What’s Toxic Positivity?

Toxic Positivity is the concept of suppressing emotions that are experienced as unpleasant such as sadness or anger.
It is an inappropriate overgeneralisation of happiness or a joyful state in response to situations that are distressing or painful when the experience of “negative emotions” is justified.

Note that I put “negative emotions” into “ “. Labelling emotions as inherently “negative” or “positive” is a common practice perpetuating stigma. It would be more appropriate to describe them as “aversive” or “difficult emotions to experience”.

Some example of Toxic Positivity include statements like,

“Just think positive.”


“Turn that frown upside down.”


“Pull yourself together and smile.”


“Cheer up.”.

Further examples include,

“Just be grateful for what you have.”


“Think about people who have it worse than you.”


“Come on, it’s not that bad!”

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You can see what all these statements have in common:

Toxic Positivity invalidates someone’s emotions and minimises their distress. The person may therefore feel misunderstood, alone, like a burden or ashamed. This may then lead to social withdrawal and a worsening of their mental health difficulties.

As a result the person may learn that there is no benefit or one may even be sanctioned for expressing sadness, fear or similar feelings. Suppressing such emotions has been linked to depression and self-harm. The reason for self-medication with alcohol or drugs is often the inability to experience and express emotions in a helpful way. An invalidating environment is seen as one of the contributing factors to the development of Borderline Personality Disorder.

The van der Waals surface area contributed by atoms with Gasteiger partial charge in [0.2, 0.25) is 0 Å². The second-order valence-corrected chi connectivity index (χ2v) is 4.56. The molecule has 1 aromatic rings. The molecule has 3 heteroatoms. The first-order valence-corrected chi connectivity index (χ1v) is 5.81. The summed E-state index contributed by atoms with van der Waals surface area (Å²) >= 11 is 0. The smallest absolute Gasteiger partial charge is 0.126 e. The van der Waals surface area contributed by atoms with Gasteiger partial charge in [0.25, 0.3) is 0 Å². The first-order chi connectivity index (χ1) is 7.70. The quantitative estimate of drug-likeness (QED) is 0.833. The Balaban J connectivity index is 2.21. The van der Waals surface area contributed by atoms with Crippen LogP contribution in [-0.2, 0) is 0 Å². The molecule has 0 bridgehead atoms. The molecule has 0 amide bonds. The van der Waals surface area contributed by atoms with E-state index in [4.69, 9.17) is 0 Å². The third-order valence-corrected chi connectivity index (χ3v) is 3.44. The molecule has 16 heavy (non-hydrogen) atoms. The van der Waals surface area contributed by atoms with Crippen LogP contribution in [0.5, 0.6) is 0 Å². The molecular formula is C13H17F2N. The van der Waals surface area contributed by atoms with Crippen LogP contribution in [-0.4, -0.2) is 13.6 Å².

We experience this vast range of emotion for a reason. Each emotion serves a function. In order to allow the emotion, as difficult as it might be to experience it, to serve its function it needs to be acknowledged and expressed in order to be processed and regulated.

Acknowledgement and (appropriate) expression of feelings are the first to steps to healthy emotion regulation.

As parents try and support your child or teenager with this process by asking them to identify their emotion. Name it, to tame it. After they have named it, acknowledge the emotion. Allow it to take up some space. This will make your child feel heard, seen and understood. Sometime that’s all they want. You don’t always need to rescue you them and come up with solutions. Simply being with them might be enough. Experiencing aversive emotions helps us learn to regulate them.

I hope this is helpful.

Please feel free to contact me should you have any questions or wish to discuss some aspects further.

Lukas Dressler+ Psychotherapy.plus

Lukas Dressler (he/him)
Psychologist (MSc.)
Integrative Psychotherapist (MBACP)
for Children and Young People



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Lukas Dressler - Psychotherapy Plus

Counselling Psychologist (MSc.), HCPC Registered, Integrative Psychotherapist for Children and Young People.